Friday, September 20, 2013

Book Review: Rain Forest Adventures


Rain Forest AdventuresRain Forest Adventures is comprised of short, two to three page stories that are interesting and informative, depicting the habitat and behaviors of many rain forest creatures. These stories can be read in approximately five to ten minutes or less, and, like other books in this series, each chapter concludes with a short spiritual lesson. Children will likely benefit from further discussion following these lessons as it is somewhat difficult to convey the context and meaning of a Scripture in a few, short sentences.

There were a number of times when Banner's theology seemed ambiguous. For example, he wrote:

"There is nothing at all a caterpillar can do about its future state. It either becomes a butterfly or a moth, according to its kind. It cannot choose between light and darkness. We can. We can be good or bad. We can obey God or disobey Him. We can be saved or lost. And it is for us to choose...Deuteronomy 30:19, 20" (pg 51).

Later, we read:

"It is clear to me that there are two natures common to all men. If we are honest with ourselves we can recognize their presence in our own hearts. We can see them at work in our children. In young and old alike is the conflict between good and bad. Few will dare say that they are all good, yet none will denounce themselves as wholly bad...There is a way, not only to get away from sin but also to keep away. Paul gives us the answer: 'I thank God, through Jesus Christ our Lord.' " at which point Banner quotes James 4:7, 8 (pg. 54).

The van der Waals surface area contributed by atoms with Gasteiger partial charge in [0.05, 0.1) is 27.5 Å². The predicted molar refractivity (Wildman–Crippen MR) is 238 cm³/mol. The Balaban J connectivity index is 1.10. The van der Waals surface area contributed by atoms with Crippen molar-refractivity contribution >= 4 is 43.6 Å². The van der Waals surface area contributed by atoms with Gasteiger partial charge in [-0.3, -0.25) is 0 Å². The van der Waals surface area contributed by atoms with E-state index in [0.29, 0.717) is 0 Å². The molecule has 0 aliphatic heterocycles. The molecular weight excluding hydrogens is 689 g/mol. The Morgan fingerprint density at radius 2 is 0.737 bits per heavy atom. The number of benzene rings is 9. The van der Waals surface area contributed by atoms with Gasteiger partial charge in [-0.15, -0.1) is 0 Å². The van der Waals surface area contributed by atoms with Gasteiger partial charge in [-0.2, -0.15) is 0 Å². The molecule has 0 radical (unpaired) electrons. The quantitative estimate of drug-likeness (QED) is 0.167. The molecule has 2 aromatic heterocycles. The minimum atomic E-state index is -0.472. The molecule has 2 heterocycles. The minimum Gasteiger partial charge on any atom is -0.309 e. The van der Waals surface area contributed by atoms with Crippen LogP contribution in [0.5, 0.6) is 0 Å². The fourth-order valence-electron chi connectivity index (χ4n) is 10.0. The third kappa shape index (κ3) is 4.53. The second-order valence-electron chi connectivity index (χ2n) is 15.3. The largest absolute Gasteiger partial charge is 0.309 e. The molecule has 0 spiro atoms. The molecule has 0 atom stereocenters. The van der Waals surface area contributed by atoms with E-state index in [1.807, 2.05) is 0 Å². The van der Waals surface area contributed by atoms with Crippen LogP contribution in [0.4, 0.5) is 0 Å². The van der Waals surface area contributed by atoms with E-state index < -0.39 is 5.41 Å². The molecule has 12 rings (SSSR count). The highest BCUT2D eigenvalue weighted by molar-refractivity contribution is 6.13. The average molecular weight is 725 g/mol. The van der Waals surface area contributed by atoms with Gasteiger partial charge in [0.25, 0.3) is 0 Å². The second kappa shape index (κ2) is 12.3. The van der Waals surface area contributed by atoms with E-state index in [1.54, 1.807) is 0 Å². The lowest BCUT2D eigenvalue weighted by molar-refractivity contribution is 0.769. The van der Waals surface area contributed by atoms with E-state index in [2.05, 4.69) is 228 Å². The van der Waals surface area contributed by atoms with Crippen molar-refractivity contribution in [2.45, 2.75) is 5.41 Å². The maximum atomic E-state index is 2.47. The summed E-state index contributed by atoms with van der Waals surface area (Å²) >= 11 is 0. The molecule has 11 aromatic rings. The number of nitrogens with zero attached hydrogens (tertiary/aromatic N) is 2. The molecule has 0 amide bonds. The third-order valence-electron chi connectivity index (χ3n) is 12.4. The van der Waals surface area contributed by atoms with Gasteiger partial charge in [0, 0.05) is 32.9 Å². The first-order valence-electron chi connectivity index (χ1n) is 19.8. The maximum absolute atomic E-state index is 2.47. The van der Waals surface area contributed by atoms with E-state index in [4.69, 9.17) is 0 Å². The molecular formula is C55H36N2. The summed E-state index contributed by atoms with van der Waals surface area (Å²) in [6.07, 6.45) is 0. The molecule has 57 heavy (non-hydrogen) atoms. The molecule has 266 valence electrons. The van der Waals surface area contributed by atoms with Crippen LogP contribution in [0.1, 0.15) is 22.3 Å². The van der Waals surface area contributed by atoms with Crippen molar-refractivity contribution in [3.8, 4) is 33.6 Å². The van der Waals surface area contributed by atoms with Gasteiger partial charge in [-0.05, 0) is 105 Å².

There were also unclear statements such as "nature" provided emus with long necks (pg. 8) and "As they [termites] contact Mother Earth, they shed their flimsy wings…" (pg. 89).

Ultimately, Banner writes to encourage children to lay up treasures in heaven, to follow Christ who is "the Way", and to fight the good fight of faith. Readers will find themselves challenged to count the cost of following Christ and to persevere during hardship. Along the way, children will also learn many surprising facts about rain forest life. With detailed descriptions of hunting expeditions and forest dangers, Rain Forest Adventures will likely capture the attention of many children (around ages 7-12), especially those particularly interested in wildlife, hunting, and/or the rain forest habitat.